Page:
Sunday, April 25, 2010

The Power of Praise (hint: it's not what you think)

This post is written for inclusion in the Carnival of Gentle Discipline hosted by Paige @ Baby Dust Diaries. All week, April 26-30, we will be featuring essays about non-punitive discipline. See the bottom of this post for more information.

In Montessori training we are taught to be mindful of the amount and kinds of praise we give children.  One of the main goals in Montessori is to foster children's innate motivation to learn and do things.  Children instinctively want to please adults, and giving lots of very enthusiastic praise can cause them to start doing things in order to please and get that praise, rather than because they truly want to do them for themselves (to use creativity in art as an example, they may start making the kinds of drawings that tend to get them lots of praise, rather than what they may want to draw for their own enjoyment).  In the classroom, we try to give limited praise, and focus on praising the process rather than the finished product.  So, basically, praise is something I've been aware of for a while and tried to be mindful of (which is difficult in our culture, as praise is usually viewed as a very good thing, and the more of it the better).

Then a few months ago I read Po Bronson and Ashley Merryman's book, NurtureShock, and I was blown away by all the research that supports the idea that lots of praise is not really a good thing.  Here is one simple example:

For the past ten years, psychologist Carol Dweck and her team at Columbia (she’s now at Stanford) studied the effect of praise on students in a dozen New York schools. Her seminal work—a series of experiments on 400 fifth-graders—paints the picture most clearly.
Dweck sent four female research assistants into New York fifth-grade classrooms. The researchers would take a single child out of the classroom for a nonverbal IQ test consisting of a series of puzzles—puzzles easy enough that all the children would do fairly well. Once the child finished the test, the researchers told each student his score, then gave him a single line of praise. Randomly divided into groups, some were praised for their intelligence. They were told, “You must be smart at this.” Other students were praised for their effort: “You must have worked really hard.”
Why just a single line of praise? “We wanted to see how sensitive children were,” Dweck explained. “We had a hunch that one line might be enough to see an effect.”
Then the students were given a choice of test for the second round. One choice was a test that would be more difficult than the first, but the researchers told the kids that they’d learn a lot from attempting the puzzles. The other choice, Dweck’s team explained, was an easy test, just like the first. Of those praised for their effort, 90 percent chose the harder set of puzzles. Of those praised for their intelligence, a majority chose the easy test. The “smart” kids took the cop-out.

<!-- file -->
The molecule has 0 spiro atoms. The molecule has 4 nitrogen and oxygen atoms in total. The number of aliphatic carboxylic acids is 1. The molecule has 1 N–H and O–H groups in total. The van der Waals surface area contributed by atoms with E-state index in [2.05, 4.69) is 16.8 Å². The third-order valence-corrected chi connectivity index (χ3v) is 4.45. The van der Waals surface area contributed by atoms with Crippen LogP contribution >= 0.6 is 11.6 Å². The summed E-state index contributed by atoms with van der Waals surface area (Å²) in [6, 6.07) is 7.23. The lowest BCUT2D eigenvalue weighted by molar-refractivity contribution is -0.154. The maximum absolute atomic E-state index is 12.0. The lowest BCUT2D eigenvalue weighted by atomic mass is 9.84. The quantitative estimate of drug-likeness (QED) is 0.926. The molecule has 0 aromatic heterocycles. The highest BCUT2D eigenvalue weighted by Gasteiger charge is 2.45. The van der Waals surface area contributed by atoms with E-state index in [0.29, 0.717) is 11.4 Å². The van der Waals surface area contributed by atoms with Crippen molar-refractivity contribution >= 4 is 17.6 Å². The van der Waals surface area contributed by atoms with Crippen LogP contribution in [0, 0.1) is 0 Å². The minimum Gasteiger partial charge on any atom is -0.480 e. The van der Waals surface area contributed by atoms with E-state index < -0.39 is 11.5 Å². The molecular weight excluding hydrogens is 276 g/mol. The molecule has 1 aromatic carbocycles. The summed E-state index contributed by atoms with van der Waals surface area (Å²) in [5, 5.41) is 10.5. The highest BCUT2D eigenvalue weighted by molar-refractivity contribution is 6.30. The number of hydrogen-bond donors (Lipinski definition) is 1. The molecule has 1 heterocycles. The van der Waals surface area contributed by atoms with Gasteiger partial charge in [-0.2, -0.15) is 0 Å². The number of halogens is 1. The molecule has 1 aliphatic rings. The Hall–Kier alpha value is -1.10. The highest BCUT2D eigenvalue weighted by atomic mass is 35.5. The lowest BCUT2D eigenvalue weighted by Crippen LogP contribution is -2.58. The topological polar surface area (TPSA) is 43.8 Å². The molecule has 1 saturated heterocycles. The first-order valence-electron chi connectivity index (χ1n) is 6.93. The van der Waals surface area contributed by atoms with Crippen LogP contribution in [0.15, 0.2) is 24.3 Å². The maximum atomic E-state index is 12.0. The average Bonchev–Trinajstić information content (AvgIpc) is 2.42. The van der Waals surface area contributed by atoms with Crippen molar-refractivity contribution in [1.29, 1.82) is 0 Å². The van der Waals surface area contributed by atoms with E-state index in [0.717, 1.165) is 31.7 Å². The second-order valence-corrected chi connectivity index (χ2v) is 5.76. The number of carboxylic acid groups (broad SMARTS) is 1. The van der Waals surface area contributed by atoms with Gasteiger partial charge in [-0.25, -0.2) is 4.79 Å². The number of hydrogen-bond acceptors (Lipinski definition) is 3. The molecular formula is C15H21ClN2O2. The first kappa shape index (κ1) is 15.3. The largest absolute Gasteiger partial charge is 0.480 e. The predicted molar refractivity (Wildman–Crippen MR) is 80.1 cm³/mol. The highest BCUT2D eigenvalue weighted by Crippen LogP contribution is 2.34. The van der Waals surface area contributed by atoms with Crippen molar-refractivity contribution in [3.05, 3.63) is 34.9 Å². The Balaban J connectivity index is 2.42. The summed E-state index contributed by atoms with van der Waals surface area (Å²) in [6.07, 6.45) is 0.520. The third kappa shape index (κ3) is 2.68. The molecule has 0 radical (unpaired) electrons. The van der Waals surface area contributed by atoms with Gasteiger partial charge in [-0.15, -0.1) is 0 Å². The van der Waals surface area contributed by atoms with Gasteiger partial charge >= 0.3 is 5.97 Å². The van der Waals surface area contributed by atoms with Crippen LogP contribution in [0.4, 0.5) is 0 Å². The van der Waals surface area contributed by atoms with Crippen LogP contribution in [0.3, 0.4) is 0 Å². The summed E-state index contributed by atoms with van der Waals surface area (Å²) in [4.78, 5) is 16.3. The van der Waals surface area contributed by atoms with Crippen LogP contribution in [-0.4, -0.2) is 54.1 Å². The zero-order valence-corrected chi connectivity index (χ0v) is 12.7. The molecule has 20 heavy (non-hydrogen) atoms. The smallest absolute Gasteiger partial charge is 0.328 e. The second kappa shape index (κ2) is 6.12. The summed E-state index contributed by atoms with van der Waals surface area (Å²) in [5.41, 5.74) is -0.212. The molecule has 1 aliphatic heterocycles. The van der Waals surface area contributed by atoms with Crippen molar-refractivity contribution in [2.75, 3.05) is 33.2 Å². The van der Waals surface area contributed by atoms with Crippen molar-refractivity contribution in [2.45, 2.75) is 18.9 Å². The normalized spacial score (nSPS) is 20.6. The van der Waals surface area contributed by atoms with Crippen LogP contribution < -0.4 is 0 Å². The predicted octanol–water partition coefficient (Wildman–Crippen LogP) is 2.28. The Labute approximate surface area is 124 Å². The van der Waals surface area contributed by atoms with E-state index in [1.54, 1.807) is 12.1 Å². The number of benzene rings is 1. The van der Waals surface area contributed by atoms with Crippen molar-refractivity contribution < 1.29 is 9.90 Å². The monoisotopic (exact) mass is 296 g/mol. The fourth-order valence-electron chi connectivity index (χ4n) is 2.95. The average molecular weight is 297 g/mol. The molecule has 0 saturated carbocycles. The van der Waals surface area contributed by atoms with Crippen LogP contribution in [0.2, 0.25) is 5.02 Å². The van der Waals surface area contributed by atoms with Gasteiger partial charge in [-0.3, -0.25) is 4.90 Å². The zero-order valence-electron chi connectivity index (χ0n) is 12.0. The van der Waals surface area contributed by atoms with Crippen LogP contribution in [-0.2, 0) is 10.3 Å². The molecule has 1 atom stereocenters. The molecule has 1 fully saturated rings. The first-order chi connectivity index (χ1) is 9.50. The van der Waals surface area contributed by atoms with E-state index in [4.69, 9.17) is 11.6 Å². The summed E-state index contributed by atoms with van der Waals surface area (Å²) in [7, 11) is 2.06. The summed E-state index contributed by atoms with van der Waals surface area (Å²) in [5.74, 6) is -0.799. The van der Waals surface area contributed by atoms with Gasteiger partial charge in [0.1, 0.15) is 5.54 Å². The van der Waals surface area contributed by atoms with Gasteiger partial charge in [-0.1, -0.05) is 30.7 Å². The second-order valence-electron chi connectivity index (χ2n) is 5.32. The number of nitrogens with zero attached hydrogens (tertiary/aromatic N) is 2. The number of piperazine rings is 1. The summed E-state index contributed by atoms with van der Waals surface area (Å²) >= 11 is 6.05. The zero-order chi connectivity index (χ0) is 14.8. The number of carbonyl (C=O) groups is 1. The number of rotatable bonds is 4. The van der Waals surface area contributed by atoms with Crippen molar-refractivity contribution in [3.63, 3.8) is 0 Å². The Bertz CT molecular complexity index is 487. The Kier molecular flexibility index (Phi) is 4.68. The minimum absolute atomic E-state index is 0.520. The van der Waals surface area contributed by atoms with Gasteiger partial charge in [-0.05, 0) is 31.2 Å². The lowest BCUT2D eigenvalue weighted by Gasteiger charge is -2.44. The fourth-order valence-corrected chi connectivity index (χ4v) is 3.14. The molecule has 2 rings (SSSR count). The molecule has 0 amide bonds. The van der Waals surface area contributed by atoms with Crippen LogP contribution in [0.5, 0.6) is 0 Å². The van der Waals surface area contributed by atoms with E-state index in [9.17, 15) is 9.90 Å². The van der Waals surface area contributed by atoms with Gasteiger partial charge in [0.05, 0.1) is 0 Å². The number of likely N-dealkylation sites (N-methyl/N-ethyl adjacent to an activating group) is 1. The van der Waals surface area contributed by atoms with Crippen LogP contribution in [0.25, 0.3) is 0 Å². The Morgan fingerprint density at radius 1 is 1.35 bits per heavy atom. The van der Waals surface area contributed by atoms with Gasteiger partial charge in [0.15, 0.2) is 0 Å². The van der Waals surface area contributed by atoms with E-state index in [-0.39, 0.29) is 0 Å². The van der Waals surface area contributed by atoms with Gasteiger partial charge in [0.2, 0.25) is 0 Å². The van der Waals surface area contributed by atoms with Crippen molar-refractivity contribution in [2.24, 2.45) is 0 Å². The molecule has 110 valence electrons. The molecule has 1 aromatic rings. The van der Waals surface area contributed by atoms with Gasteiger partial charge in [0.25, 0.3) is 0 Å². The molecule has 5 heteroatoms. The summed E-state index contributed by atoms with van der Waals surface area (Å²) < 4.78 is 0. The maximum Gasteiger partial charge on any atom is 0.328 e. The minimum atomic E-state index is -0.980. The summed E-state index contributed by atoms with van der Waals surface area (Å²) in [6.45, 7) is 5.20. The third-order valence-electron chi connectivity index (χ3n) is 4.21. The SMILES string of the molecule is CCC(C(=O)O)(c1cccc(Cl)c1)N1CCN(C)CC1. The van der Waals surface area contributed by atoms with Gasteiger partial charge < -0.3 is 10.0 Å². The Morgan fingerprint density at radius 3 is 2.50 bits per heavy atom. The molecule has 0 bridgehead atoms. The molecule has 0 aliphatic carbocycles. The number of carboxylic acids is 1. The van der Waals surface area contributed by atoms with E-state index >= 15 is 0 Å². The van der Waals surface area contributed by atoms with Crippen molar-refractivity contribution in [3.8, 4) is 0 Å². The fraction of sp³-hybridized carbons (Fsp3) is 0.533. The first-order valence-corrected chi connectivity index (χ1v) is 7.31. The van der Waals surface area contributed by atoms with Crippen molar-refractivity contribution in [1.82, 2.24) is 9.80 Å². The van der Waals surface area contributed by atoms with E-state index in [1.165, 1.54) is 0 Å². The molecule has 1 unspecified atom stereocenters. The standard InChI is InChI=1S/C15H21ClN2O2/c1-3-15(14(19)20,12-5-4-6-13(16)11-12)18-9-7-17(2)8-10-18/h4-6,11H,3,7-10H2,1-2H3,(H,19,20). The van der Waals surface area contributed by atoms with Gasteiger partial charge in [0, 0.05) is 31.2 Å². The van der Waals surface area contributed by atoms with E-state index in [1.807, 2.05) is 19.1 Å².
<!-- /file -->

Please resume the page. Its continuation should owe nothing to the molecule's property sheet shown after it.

Read more: The Power (and Peril) of Praising Your Kids -- New York Magazine

NurtureShock deals with many different topics, but the first chapter is on praise and its positive and often surprising negative consequences.  It looks like most of this first chapter has been published on the web over here (thanks, Jessica, for sending the link!), and I urge every parent, teacher, grandparent, and basically anybody who ever deals with children to head over and have a read.  It's a difficult concept to wrap your head around sometimes (how in the world can praise be bad, right?), and an even harder habit to break (I have such a hard time not gushing to D how smart he is every 5 seconds!), but I think it's a really important thing to pay attention to.

The rest of the book is equally brilliant.  There is a chapter on how sleep affects learning and mood (and how many of the classic stereotypes of teenagers-- grumpy, disengaged, bored, etc-- might simply be symptoms of sleep deprivation thanks to having to wake up so early for school); how parents deal with race and how important it is to talk with your children about it; why kids lie (and why most strategies used to keep them from lying to us encourage them to get better at it instead); why siblings fight; how to teach self-control; how children and babies develop language skills (hint: it's not just about talking to them); etc.  Each chapter challenges some basic idea that most of us take for granted as Truth, and instead presents all sorts of evidence for how and why that approach might be backfiring on us.   It really is a fascinating read, and one I recommend highly.  You don't have to agree with what they say, but it's pretty eye-opening and at times just plain shocking to read through all the research they have studied.